The vermillion is a completely arbitrary feature that is different on different players. One player can place with the same ratio of upper to lower lip as another and one can have all the rim on the red while the other is placed above the red. There is no reason to even be considering the red of the lip.It is interesting that we now are at "low placement" not "in the red" anymore. I made no statement on low placement. As a matter of fact, I only mentioned red and that with a good diet of stuff to play, that we fixed the deficient aperatures shown in every red embouchure that I have ever dealt with.
On the other hand, your argument against a placement on the red seems to be based on the idea that you don't want to hinder the vibrating surface of the upper lip. Since the vermillion is arbitrary, you're really just talking about placing the mouthpiece low enough so that the rim contact somehow changes the "geometry" of how you think embouchures are supposed to function. This is why I'm talking low placement, not just on the red. But if you look at those videos I posted above, you'll see some fine brass playing with placements on the red of the lips too.
This has nothing to do with my points. Of course the lips open and close. This is part of the vibration cycle.As far as lips vibrating instead of opening and closing like a switch, there he has more to learn and study. This is a myth that also will not go away. The lip switch concept with the standing wave is VERY basic brass science. I am surprised that he is not aware of that. The two acoustic ends of the standing wave are very essential to the efficiency of the player/hardware combination.
I never said integration wasn't important or helpful. I said that talking about fixing problems with integration doesn't directly address the specific embouchure issues we're discussing.The red herring comment is also interesting. I have no statistics on how much time and money has been wasted on embouchure, but have NEVER met a brass player that did not benefit from better integration.
Interesting links, some good info in there. I didn't notice a single mention of mouthpiece placement in any of them (although the slide show you linked to has what looks like a low placement player buzzing into a visualizer). What point are you trying to make by posting them?Here are the links from people that I feel have the necessary background and research to explain what is really going on. I was involved in several of the studies:
True, and irrelevant to the topic of mouthpiece placement.There is a lot more available. The main point is that the desired behaviour of the embouchure (sustainability of the standing wave at the desired frequencies at the required volume and with acceptable tone quality) is dependent on the integration of breathing, the fine motor activity of the face, tongue behaviour and the flexibility of the lip in response to these factors.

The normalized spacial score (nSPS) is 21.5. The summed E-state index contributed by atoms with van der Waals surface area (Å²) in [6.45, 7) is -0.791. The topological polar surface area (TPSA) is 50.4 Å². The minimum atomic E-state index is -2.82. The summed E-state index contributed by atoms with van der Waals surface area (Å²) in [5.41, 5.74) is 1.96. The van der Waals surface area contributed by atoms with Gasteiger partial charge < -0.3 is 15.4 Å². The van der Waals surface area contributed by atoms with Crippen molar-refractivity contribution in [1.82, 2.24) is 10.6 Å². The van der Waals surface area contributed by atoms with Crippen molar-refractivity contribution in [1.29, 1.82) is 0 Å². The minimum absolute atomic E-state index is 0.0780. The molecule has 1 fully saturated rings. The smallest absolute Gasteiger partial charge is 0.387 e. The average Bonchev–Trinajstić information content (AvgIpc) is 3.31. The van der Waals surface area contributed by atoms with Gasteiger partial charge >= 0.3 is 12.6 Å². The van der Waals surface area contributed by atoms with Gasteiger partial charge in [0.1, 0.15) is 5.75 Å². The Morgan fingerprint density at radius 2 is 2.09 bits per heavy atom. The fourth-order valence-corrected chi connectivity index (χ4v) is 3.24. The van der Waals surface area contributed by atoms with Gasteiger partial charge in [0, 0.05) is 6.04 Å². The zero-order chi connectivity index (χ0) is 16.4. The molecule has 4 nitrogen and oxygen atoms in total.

This doesn't appear to be supported in any of your links, but I didn't take the time to reread them all very closely. Please quote if you have a source.The actual lip tissue has much less to do with this than the balance of the previously mentioned parameters.
And it's equally easy to get hung up on breathing or playing long tones and miss something else that's important. This is again the false dichotomy that I was warning against earlier. Any time you start discussing embouchure, someone gets hung up on how integration or breathing or something else is the key. If you want to make a case against my points, don't do it by creating a straw man and arguing against something I never said.It is very easy to get hung up on embouchure and miss the boat entirely.
Tell this to the musicians that I posted above playing in the red. Frankly, I personally play better in the red and feel handicapped if I move my placement higher. You're partially correct, this is true for most players. Not all.Playing in the red in my experience creates a handicap, that perhaps can partially be compensated for.
Simply stating something confidently doesn't make it true, although I might generally agree. What I'm warning against is that if this how you always teach, you only have one tool available to you and you're also only giving your students one tool to use on their own later. Intentional omission because you don't feel it's necessary in "most" cases is the same point I'm arguing about with teaching students to avoid placing in the red entirely - it's not true for all cases.There is no need to artificially change most embouchures if the proper daily routine is diligently followed.